During the discussions, several areas have been identified for potential improvement of regulation in the future: standardisation of loan agreements, collateral evaluation, and the rating system.

Combining crowdfunding with EU institutional funds

Since 2002, when the European Commission called crowdfunding services as innovation, we can see the development of new services and instruments in crowdfunding business. Since then, new business models have appeared on the market: invoice financing, real estate investments, seasonal loans for agriculture. The discussions among the participants focused on the future role of crowdfunding services from an EU perspective. The next step in the development of business models may include the distribution of EU institutional funds to SMEs through crowdfunding platforms. This will open a huge opportunity for the industry and affect the local regions and the economy. Until now, programmes of EU funds have been complicated, but they have represented a proven model of how these funds can be distributed in the economy. The crowdfunding industry might be one of the chain elements and distribution channels. Previously, EU funds were mainly distributed by banks, but now the European Commission is looking for motivation in crowdfunding. One of the goals of the European Commission is to ensure access to finance and equity distribution to SMEs and to bring Europe closer to citizens.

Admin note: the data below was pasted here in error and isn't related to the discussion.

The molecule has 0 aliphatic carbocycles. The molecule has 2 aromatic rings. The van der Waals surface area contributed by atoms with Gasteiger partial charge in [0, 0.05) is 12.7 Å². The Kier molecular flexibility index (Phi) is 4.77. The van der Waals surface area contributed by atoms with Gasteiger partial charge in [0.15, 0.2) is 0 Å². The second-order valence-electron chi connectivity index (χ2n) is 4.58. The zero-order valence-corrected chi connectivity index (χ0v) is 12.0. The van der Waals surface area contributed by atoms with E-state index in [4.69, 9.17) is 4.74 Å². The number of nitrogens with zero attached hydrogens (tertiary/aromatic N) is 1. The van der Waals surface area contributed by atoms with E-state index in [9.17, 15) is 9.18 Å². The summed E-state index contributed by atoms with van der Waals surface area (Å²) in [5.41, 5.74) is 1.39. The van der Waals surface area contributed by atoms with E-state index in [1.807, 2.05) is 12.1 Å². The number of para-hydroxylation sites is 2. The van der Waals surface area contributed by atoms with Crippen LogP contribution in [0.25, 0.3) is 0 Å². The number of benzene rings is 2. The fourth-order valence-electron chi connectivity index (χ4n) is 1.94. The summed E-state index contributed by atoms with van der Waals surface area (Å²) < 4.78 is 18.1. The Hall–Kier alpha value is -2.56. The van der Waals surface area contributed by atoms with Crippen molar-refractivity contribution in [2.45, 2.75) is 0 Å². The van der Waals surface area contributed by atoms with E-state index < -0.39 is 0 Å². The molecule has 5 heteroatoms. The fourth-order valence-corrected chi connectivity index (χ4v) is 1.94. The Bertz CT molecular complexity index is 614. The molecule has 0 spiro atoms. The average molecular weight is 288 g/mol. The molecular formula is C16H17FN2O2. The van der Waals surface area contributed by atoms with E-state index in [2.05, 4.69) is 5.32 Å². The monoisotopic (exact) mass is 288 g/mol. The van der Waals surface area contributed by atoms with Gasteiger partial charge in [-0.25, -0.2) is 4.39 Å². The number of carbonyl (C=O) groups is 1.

Some similar projects were successfully implemented in Italy, combining private and public money. The Municipality of Milan has been working with crowdfunding platforms since 2014, and it has extensive experience gained from 53 completed projects. As a result, crowdfunding platforms, were included into public funding programmes. The experiment was part of the strategy to combine innovation with an inclusive approach. In the very beginning, it is important to build a crowdfunding community to gain trust and ensure the transition and sharing of competences between the public and private sectors. Currently, other European countries are assessing whether is it possible to apply a similar approach in local municipalities to facilitate the distribution of European funds in their countries and to support the economic sectors such as agriculture and sustainable green production.